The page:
‘Superstructure’ the roof and walls of a house, with the Base at the bottom. Not ‘natural’ but socially-constructed and organised, to protect the base. Institutions such as the media, churches, the police, etc. Ideological structure: conspires to ‘hide’ relations of exploitation between bourgeoisie and proleteriat.


http://www.hewett.norfolk.sch.uk/curric/soc/EDUCATIO/marx.htmhttp://www.hewett.norfolk.sch.uk/curric/soc/EDUCATIO/marx.htm


Marx and ideology1
Marx and Ideologyhttp://www.hewett.norfolk.sch.uk/curric/soc/EDUCATIO/marx.htm

  • Proleteriat accept the idea that they are free to sell their labour and that they will get a fair wage for it.

  • Is this true? No, we are forced to sell our labour, in Marx’s view, and we do not get a fair price for it because bourgeoisie extract excess profit from proleteriat labour under the capitalist system

  • Why do they accept this if it is not true?

  • Because, Marx says, the dominant ideas (or ideology) in society are the ideas of the ruling class. The ruling class want to protect their capital and their privileges (exploiting the workers) and the dominant ideology creates a ‘false consciousness’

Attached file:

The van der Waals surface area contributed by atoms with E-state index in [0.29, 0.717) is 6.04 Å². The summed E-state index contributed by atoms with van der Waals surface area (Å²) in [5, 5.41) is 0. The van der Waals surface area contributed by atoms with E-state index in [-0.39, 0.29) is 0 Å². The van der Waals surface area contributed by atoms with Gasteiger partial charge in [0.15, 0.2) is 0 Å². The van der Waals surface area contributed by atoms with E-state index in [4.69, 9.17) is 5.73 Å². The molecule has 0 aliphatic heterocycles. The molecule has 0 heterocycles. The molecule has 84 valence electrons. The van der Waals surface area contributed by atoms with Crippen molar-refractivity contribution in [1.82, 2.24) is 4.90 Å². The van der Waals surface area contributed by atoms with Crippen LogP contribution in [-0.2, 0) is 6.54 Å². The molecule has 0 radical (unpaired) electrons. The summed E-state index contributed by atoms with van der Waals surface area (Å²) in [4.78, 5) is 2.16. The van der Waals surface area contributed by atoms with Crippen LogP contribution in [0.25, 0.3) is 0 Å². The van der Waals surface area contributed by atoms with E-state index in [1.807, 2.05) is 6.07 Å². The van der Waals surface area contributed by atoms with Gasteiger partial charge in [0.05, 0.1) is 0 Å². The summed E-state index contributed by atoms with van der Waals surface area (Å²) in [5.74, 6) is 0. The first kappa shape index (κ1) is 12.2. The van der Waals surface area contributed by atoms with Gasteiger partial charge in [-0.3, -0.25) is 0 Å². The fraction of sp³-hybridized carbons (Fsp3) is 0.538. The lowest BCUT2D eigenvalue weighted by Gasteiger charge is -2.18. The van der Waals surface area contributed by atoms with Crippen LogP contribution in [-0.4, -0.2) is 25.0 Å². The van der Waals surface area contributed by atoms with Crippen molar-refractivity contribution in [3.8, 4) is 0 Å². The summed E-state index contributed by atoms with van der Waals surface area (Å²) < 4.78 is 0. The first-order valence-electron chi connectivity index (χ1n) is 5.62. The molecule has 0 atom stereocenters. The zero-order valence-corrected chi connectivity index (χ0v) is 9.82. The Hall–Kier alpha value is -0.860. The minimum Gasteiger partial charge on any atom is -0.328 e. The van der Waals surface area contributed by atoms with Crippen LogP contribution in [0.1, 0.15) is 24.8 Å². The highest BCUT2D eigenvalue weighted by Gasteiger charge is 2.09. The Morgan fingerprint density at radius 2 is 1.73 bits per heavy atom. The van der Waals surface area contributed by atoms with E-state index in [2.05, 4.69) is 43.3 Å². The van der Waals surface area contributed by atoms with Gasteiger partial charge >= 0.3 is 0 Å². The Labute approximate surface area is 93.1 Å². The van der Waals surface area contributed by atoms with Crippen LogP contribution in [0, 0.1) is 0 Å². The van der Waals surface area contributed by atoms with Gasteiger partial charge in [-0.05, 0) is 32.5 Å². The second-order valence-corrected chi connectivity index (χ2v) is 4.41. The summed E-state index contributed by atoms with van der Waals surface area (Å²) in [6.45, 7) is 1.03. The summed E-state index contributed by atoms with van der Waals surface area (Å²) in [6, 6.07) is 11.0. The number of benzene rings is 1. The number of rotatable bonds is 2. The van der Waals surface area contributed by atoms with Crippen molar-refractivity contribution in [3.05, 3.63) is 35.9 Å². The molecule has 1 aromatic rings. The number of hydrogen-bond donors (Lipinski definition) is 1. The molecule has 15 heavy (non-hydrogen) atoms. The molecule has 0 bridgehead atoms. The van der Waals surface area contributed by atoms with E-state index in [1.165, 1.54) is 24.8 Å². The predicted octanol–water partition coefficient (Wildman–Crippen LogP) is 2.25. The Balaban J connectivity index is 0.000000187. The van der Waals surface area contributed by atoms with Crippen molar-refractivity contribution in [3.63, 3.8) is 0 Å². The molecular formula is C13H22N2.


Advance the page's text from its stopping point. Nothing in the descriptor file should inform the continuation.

Althusser and ideology
Althusser and Ideologyhttp://www.hewett.norfolk.sch.uk/curric/soc/EDUCATIO/marx.htm

  • Ideology not ‘false’ as it forms the systems and structures by which people ‘make sense’ of their world – lived experience

  • But still, not true as it merely confirms their status in society as workers.


Ideology as lived experience
Ideology as Lived Experiencehttp://www.hewett.norfolk.sch.uk/curric/soc/EDUCATIO/marx.htm

  • Ideology not ‘false’ – it is actual lived experience and thus for people it is ‘true’